|Full name||Fernando "Catano" Clavijo Cedrés|
|Date of birth||January 23, 1956|
|Place of birth||Maldonado, Uruguay|
|Height||5 ft 10 in (1.78 m)|
|Playing position||Midfielder / Defender|
|1979–1981||New York Apollo/United||66||(5)|
|1981–1983||New York Arrows (indoor)||65||(11)|
|1983–1984||Golden Bay Earthquakes||40||(1)|
|1984–1988||San Diego Sockers (indoor)||187||(49)|
|1988–1989||Los Angeles Lazers (indoor)||46||(10)|
|1989–1992||St. Louis Storm (indoor)||136||(41)|
|1991||St. Louis Storm|
|1998||Project 40 (assistant)|
|2000–2002||New England Revolution|
|* Senior club appearances and goals counted for the domestic league only|
Fernando Caetano Clavijo Cedrés (born January 23, 1956) is a retired American soccer defender and former head coach of the Colorado Rapids of Major League Soccer. He played three seasons in the American Soccer League, two in the North American Soccer League and ten in the Major Indoor Soccer League. He earned 61 caps with the United States men's national soccer team and 8 with the U.S. National Futsal Team. He later coached both indoor and outdoor teams as well as at the national team level with Nigeria and Haiti. He is a member of the National Soccer Hall of Fame and is a 2014 inductee into the Indoor Soccer Hall of Fame.
Clavijo began his professional playing career at the age of 16 with Uruguayan club Atenas de San Carlos. He spent his six seasons with Atenas at forward. In 1979, Clavijo and his wife moved to the United States in order for him to play for the New York Apollo of the American Soccer League (ASL). The Apollo changed its name to the New York United between the 1979 and 1980 season. Clavijo then spent two seasons with the United. In 1983, he moved to the San Jose Earthquakes of the North American Soccer League (NASL). In 1984, he was an NASL All Star with the Earthquakes.
Clavijo began his indoor soccer career, which rapidly eclipsed his outdoor career, in 1981 with the New York Arrows of Major Indoor Soccer League. The move indoors also brought a change from forward to defender. In 1984, he moved to the San Diego Sockers where he contributed to the Sockers winning three championships in his four years with the team.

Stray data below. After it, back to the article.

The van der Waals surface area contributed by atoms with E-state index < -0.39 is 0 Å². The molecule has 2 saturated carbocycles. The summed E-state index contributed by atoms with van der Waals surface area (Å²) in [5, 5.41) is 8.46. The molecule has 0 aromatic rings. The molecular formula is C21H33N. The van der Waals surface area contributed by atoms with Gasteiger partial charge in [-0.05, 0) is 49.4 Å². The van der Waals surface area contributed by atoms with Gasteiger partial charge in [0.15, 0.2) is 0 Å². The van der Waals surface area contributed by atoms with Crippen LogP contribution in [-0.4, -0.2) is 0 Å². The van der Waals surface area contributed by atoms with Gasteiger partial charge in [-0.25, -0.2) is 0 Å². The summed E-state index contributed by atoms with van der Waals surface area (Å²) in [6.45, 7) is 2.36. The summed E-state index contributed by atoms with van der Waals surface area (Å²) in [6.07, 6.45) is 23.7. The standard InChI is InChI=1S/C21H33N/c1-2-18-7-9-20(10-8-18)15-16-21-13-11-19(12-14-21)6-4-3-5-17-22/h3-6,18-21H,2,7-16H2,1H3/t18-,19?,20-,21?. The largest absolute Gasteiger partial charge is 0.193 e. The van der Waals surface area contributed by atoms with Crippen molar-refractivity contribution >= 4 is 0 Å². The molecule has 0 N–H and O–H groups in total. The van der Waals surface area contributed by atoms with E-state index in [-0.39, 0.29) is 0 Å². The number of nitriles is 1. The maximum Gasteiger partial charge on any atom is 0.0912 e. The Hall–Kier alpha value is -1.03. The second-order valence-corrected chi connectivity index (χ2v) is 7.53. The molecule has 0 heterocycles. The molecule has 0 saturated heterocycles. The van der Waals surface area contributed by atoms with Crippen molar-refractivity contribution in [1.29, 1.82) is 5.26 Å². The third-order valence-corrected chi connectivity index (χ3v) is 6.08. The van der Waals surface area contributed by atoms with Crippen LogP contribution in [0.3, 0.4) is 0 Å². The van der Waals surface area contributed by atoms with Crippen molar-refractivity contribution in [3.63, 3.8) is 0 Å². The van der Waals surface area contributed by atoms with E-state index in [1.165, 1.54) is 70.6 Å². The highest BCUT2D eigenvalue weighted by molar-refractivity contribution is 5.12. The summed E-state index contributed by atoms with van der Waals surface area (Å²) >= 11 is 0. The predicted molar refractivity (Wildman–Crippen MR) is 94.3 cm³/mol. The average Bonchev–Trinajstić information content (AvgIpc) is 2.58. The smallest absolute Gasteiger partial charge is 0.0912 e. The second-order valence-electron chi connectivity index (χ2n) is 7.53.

Clavijo's coaching career began in 1991 with the St. Louis Storm where he was player-coach. In 1994, he became the head coach of the Seattle SeaDogs of the Continental Indoor Soccer League (CISL). In 1997, he was the CISL Coach of the Year. He then moved to the Florida ThunderCats of the National Professional Soccer League. He then assisted ex-US coach Bora Milutinovic with the Nigerian national team at the 1998 FIFA World Cup. He followed Bora to Major League Soccer as well, assisting him with the MetroStars in 1999, the worst season for any team in league history. He left the club after the year, assuming head coaching duties with the New England Revolution. The club were in the middle of the table in the league, but advanced to the 2001 U.S. Open Cup Final, losing away to the Los Angeles GALAXY (in Fullerton, CA.) by 1-2 in extra time. Clavijo was fired midway through the 2002 season.
In 1998, he also served as the head coach of the U.S. Futsal Team.
On October 16, 2003, Clavijo became the head coach of the Haitian national team. He led them through World Cup Qualifying, resigning his position after Haiti lost to Jamaica. On December 22, 2004, the Colorado Rapids hired Clavijo as the team's head coach.
Clavijo was inducted into the U.S. National Soccer Hall of Fame in 2005.
Coach Clavijo resigned from the Colorado Rapids on August 20, 2008 after a record in all competitions of 43 wins - 55 losses - 26 draws.
Since 2012, Clavijo has served as Technical Director for MLS club FC Dallas.
- "Indoor Soccer Hall of Fame | The Turf and Boards". The Turf and Boards. 2017-07-26. Retrieved 2018-06-01.